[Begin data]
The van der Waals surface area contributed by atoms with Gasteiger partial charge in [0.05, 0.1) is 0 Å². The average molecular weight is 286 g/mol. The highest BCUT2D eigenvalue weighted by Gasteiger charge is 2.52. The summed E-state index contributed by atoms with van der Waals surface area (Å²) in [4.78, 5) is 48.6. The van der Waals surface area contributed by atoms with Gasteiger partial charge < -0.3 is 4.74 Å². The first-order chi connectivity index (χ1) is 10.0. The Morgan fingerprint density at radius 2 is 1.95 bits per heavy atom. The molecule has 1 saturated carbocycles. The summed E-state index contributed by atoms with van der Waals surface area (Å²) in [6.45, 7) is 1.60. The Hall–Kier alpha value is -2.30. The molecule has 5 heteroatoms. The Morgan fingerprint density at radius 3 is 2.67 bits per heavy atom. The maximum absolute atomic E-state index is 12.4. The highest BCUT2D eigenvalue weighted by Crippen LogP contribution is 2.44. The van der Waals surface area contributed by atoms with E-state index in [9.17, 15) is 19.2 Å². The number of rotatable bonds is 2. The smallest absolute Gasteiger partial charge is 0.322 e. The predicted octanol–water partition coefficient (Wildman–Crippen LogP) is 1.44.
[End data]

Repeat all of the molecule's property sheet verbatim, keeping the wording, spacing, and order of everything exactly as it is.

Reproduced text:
The van der Waals surface area contributed by atoms with Gasteiger partial charge in [0.05, 0.1) is 0 Å². The average molecular weight is 286 g/mol. The highest BCUT2D eigenvalue weighted by Gasteiger charge is 2.52. The summed E-state index contributed by atoms with van der Waals surface area (Å²) in [4.78, 5) is 48.6. The van der Waals surface area contributed by atoms with Gasteiger partial charge < -0.3 is 4.74 Å². The first-order chi connectivity index (χ1) is 10.0. The Morgan fingerprint density at radius 2 is 1.95 bits per heavy atom. The molecule has 1 saturated carbocycles. The summed E-state index contributed by atoms with van der Waals surface area (Å²) in [6.45, 7) is 1.60. The Hall–Kier alpha value is -2.30. The molecule has 5 heteroatoms. The Morgan fingerprint density at radius 3 is 2.67 bits per heavy atom. The maximum absolute atomic E-state index is 12.4. The highest BCUT2D eigenvalue weighted by Crippen LogP contribution is 2.44. The van der Waals surface area contributed by atoms with E-state index in [9.17, 15) is 19.2 Å². The number of rotatable bonds is 2. The smallest absolute Gasteiger partial charge is 0.322 e. The predicted octanol–water partition coefficient (Wildman–Crippen LogP) is 1.44.